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Advances in Materials Science and Engineering
Volume 2016, Article ID 7362131, 7 pages
http://dx.doi.org/10.1155/2016/7362131
Research Article

Comparison of Electronic Structure and Magnetic Properties of Few Layer Graphene and Multiwall Carbon Nanotubes

Department of Physics, College of Science, Engineering and Technology, University of South Africa, Science Campus, Private Bag X6, Christiaan de Wet and Pioneer Avenue, Florida Park, Florida, Johannesburg 1710, South Africa

Received 5 July 2016; Accepted 5 October 2016

Academic Editor: Luigi Nicolais

Copyright © 2016 Sekhar Chandra Ray. This is an open access article distributed under the Creative Commons Attribution License, which permits unrestricted use, distribution, and reproduction in any medium, provided the original work is properly cited.

Abstract

A comparative study has been made for the non-catalyst based few layer graphene (FLG) and Fe-catalyst based multiwall carbon nanotubes (MWCNTs). Magnetic and electronic properties of FLG and MWCNTs were studied using magnetic M-H hysteresis loops and synchrotron radiation based X-ray absorption fine structure spectroscopy measurements. Structural defects and electronic and bonding properties of FLG/MWCNTs have been studied using Raman spectroscopy, X-ray photoelectron spectroscopy (XPS), and ultraviolet photoelectron spectroscopy (UPS). The work functions of FLG and MWCNTs are 4.01 eV and 3.79 eV, respectively, obtained from UPS (He-I) spectra. UPS (He-II) results suggest that the density of states (DOS) of MWCNTs is higher than FLG and is consistent with Raman spectroscopy result that shows the defect of MWCNTs is higher than FLG. The magnetic coercivity () of the MWCNTs (~750 Oe) is higher than FLG (~85 Oe) which could be used for various technological magnetic applications.

1. Introduction

Graphene, a one-atom thick sheet of carbon atoms arranged in a hexagonal lattice, has many desirable properties. It has become vey useful for the electronic and magnetic-storage devices [17]. Graphene materials have long spin relaxation time and length due to the small spin-orbit coupling, so graphene is most likely used for the spintronics applications. Spintronics is a field of research, where both the fundamental research and innovative device applications coexist with each other. Spintronics devices are pervasive, and most notably they can be found in computers’ hard disks. They function due to coupling of magnetism and electric current [6, 7]. Similar to the modulation of physical and chemical properties of carbon nanotubes, graphene has been proposed for versatile applications [810]. In the other way, the ferromagnetic materials such as “Fe-”catalyst based carbon nanotubes (CNTs) have potential application in various areas such as “magnetic-storage media” that include the traditional tapes and videocassettes, hard disks for mainframe computers, floppy disks for personal computers (PC), and portable ZIP and MO disks (magnetooptic) with high storage capacity [11, 12]. So it is important to study the magnetic properties of carbon nanostructured materials like graphene/few layer graphene (FLG) and carbon nanotubes (CNTs)/multiwall-CNTs for these applications.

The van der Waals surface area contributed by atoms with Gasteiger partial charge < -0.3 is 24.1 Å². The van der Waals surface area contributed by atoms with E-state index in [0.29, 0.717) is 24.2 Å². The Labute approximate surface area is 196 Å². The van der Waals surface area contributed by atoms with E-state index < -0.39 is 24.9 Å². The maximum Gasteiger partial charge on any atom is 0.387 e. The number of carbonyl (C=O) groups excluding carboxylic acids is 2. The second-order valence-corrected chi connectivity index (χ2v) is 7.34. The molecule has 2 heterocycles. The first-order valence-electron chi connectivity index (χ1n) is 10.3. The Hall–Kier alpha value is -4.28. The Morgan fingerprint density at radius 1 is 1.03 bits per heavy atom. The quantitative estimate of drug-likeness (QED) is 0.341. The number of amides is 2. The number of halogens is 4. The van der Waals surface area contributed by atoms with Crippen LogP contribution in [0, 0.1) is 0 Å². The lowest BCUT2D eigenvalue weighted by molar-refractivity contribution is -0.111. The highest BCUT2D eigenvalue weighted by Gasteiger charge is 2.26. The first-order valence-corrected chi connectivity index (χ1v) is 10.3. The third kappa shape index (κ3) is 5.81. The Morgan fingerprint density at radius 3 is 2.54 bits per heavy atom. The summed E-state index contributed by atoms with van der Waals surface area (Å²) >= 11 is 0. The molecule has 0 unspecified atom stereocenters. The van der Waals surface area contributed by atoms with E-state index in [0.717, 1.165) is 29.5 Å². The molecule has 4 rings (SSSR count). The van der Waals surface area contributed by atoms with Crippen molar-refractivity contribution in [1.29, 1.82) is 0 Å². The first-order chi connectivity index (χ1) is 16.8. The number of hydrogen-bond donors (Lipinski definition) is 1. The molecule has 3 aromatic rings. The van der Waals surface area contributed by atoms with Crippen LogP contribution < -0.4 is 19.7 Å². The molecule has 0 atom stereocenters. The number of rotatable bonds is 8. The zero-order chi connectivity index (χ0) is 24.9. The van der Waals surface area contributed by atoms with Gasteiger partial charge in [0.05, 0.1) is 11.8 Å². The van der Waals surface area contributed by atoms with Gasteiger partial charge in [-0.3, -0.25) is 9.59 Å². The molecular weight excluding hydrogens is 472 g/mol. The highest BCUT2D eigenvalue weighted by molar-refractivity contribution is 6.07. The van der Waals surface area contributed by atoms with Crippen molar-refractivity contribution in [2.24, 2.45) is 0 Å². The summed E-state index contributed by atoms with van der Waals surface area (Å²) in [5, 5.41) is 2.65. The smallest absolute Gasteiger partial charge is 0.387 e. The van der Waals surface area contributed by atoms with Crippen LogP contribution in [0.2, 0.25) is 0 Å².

In this work, we have studied the few layer graphene (FLG) and multiwall carbon nanotubes (MWCNTs) to elucidate their electronic structure, bonding properties, and magnetic behaviours and compared them with a view on the magnetic device application like low-dimensional high-density magnetic recording media.

2. Experimental Details

Microwave plasma enhanced chemical vapor deposition (PECVD) process was used to grow the non-catalyst based vertically aligned few layers graphene (FLG) thin films on bare Si (100) substrates using CH4 as carbon precursor, whereas the MWCNTs were grown by catalytical chemical vapor deposition (CVD) using camphor (as carbon source) and the ferrocene (Fe-catalyst) in the ratio of 20 : 1. Details of growing process of FLG and MWCNTs could be available elsewhere [13, 14]. The surface morphology was measured using scanning electron microscopy. The electronic properties were measured using X-ray absorption near edge structure spectroscopy (XANES), X-ray photoelectron spectroscopy (XPS), and ultraviolet photoelectron spectroscopy (UPS). The microstructure and defects are studied using Raman spectroscopy and electron field emission, whereas the field-dependent magnetization of FLG and MWCNTs was studied using a SQUID-type magnetometer. The core-level C 1s X-ray photoelectron microscopy (XPS) and ultraviolet photoemission spectroscopy (UPS) measurements of the FLG and MWCNT were performed on the monochromatic Al = 1486.6 eV excitation energy and a He lamp (He-II) with 40.8 eV excitation energy, respectively, using the KRATOS-AXIS SUPRA X-ray photoelectron spectroscopy (XPS) equipment at UNISA (Florida Science Campus), South Africa. Work functions were determined from the UPS He-I spectra using excitation energy 21.22 eV. Raman spectra measurements were carried out using 647 nm excitation wavelengths with the LASER beam spot size ~1 μm and the incident power was ~1 mW.